Big Chief Albert Lambreaux of the Guardians of the Flame from HBO's Treme.
Spy...Flag...Big Chief...the Guardians of the Flame head out on Super Sunday. The fictional tribe gets its name from the tribe of Big Chief Donald Harrison, Sr. His son, Donald, Jr., is an accomplished musician and Chief of the Congo Nation. Donald Jr. appeared in the pilot, playing with Delmond Lambreaux. The Lambreauxs are loosely based on the Harrisons. The Spy Boy of the fictional tribe is played by Otto DeJean, who is Big Chief of the 7th Ward Hard Head Hunters.
Mardi Gras Indian "Queen," on "Super Sunday" 2009, photo by Julia Pretus
Indian tribes usually have a "Queen." It's not surprising, since the women pitch in with all that sewing and often want to dress up.
Missing from the fictional Super Sunday march is the "Wild Man." The Wild Man wears a horned hat and, well, acts, wild. His job during the march is to clear the crowd in advance of the Indians and their Big Chief. The horned hat helps push people back in areas where crowds form. The Guardians of the Flame lost their Wild Man, Jesse, in the storm. A memorial service for Wild Man Jesse was held in Episode 3, which was attended by several real-life Big Chiefs and other Indian personalities. They chanted and sang "Indian Red," described by Dr. John as "their most sacred of songs."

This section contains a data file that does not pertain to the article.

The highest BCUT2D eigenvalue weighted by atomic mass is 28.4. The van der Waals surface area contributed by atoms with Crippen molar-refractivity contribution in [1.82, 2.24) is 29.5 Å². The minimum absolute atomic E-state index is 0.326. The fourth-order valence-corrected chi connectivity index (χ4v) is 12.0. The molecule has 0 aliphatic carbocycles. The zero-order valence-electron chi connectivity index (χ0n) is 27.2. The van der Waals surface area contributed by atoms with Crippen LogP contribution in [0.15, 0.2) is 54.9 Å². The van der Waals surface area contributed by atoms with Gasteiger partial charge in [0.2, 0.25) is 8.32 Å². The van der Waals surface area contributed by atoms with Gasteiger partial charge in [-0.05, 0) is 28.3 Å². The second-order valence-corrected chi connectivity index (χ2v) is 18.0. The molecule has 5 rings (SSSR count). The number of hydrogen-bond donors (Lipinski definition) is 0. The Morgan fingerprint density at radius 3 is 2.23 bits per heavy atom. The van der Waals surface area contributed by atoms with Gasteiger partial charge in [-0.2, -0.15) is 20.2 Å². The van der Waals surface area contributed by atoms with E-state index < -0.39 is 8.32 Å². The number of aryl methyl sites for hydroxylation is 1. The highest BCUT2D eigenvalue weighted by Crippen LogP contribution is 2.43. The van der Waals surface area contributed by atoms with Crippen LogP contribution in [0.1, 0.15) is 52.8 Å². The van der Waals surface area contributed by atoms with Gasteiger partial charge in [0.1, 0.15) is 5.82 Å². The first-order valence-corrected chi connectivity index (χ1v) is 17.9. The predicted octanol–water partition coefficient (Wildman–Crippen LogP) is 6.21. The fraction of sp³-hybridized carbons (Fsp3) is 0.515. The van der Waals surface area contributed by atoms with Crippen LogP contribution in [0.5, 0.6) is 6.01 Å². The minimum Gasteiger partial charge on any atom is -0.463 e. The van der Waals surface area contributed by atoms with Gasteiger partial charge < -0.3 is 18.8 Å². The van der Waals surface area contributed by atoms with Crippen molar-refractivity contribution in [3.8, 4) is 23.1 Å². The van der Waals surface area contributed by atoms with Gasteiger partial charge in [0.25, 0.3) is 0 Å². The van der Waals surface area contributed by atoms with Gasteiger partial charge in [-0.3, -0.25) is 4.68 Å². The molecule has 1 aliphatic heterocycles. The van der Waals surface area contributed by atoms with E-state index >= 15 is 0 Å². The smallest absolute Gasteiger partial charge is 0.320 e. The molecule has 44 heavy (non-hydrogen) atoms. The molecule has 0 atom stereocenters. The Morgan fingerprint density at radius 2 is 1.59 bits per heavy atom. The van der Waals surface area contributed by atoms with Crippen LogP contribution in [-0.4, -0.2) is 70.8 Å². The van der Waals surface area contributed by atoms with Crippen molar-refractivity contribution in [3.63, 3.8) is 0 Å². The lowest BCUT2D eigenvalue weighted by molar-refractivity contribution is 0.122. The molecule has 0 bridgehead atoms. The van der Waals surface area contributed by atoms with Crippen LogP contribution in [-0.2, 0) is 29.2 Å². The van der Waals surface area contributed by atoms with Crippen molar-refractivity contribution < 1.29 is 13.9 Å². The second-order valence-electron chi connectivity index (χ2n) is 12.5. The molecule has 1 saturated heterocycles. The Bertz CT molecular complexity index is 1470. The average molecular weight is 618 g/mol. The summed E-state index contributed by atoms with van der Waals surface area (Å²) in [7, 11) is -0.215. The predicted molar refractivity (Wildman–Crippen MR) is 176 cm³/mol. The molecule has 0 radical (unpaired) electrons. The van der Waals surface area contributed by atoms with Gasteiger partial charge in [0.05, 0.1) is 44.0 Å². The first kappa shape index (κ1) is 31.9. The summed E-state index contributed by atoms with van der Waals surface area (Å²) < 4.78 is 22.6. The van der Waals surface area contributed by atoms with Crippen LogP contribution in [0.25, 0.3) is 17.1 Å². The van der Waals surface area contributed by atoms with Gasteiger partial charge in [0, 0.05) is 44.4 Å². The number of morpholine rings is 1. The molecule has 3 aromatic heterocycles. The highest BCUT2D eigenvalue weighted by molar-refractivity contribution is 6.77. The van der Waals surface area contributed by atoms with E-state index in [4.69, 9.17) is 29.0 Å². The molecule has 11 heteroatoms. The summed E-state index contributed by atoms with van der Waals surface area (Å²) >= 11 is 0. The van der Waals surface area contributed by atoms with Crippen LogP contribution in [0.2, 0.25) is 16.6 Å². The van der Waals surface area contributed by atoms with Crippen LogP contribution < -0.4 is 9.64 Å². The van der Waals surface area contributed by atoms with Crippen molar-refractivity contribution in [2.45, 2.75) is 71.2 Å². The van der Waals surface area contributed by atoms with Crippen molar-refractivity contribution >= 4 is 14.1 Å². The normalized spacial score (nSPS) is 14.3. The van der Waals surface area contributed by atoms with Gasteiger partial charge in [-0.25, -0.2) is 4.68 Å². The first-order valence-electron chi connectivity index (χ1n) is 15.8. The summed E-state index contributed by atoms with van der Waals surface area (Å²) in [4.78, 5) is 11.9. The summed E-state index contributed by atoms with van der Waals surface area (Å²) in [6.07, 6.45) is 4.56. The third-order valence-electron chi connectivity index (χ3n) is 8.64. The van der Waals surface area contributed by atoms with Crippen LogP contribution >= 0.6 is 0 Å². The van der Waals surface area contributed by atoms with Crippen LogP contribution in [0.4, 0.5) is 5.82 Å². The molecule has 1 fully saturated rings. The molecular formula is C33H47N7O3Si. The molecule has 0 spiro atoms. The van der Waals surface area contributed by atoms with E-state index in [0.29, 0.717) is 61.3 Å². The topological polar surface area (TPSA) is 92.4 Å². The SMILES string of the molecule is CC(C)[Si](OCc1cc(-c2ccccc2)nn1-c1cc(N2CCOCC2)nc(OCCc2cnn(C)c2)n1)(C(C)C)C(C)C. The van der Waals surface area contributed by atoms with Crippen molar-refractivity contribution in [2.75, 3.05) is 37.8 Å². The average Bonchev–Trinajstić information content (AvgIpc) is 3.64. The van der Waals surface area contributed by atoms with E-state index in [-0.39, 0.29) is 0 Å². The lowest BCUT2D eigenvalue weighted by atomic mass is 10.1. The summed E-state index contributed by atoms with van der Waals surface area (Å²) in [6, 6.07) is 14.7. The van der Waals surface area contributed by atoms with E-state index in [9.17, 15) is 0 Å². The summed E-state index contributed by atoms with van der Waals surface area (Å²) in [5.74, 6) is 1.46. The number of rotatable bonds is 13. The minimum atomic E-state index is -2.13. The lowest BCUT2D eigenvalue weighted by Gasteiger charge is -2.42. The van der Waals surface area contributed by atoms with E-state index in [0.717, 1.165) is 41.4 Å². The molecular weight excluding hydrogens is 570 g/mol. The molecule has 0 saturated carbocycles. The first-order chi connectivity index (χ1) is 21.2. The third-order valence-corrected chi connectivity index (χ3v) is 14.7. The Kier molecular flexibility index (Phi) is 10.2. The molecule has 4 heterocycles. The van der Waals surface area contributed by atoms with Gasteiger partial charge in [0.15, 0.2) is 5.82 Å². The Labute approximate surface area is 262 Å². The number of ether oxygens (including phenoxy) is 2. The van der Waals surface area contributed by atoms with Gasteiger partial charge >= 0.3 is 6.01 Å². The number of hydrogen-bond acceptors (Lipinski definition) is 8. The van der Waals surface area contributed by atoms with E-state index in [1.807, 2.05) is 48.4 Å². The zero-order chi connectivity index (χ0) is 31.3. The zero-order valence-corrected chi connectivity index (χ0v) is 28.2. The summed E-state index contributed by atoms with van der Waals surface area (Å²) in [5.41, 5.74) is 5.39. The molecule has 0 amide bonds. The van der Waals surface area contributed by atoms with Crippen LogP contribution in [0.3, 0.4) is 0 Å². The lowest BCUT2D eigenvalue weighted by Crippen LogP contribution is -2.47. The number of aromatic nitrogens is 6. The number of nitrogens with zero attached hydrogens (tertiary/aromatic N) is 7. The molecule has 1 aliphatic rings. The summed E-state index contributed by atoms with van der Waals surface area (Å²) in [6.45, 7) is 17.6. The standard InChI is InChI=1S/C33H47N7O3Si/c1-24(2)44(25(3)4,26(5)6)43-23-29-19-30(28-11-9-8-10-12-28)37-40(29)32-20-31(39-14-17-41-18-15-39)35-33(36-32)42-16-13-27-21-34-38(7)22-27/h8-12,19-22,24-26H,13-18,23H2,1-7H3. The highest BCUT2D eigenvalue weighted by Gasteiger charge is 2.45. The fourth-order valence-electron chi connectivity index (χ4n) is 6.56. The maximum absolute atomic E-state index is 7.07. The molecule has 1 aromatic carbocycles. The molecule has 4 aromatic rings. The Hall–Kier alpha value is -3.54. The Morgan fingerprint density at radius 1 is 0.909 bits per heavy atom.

The show depicts a peaceful meeting of two tribes, the Guardians of the Flame and the Congo Nation. The Spy Boys spot each other first, approach each other, strutting and dancing. The Flag Boys join the dance as they come up,finally joined by the Big Chiefs (Lambreaux and real-life Chief Donald Harrison, Jr.). These encounters could turn violent, as one tribe might demand that the other bow or kneel to them, acknowledging that their costumes and/or dancing was better. Indian pride being it is, this is where the phrase "won't bow down, don't know how" originates. The meeting of the Guardians of the Flame and the Congo Nation is non-violent, the Big Chiefs offering, as Delmond Lambreaux puts it, "respect for respect."
The two tribes pass each other, and the Guardians of the Flame encounter a white couple who are out photographing the Indians. They refer to Big Chief Lambreaux as "pretty," which is the highest praise one can give an Indian. As the couple shoots photos of Albert and his gang, several NOPD cars pull up. The history of violence among the tribes has always caused rocky relations between the Indians and the cops. After Super Sunday of 2005, a public hearing in the City Council chamber was held to work out the problems. "Chief of Chiefs" Tootie Montana literally died at the podium, suffering a massive heart attack as he made his case for the conflicts to cease. The show pays tribute to Big Chief Tootie, not only by having his son, Darryl (who is Chief of the Yellow Pocahontas Hunters) make a guest appearance, but by having NOPD come out to Pokes prior to the post-storm Super Sunday to (hopefully) work out a plan with Albert.
The Indians are a wonderful part of Treme and the overall culture of the city. The series does a great job integrating them into the overall fabric.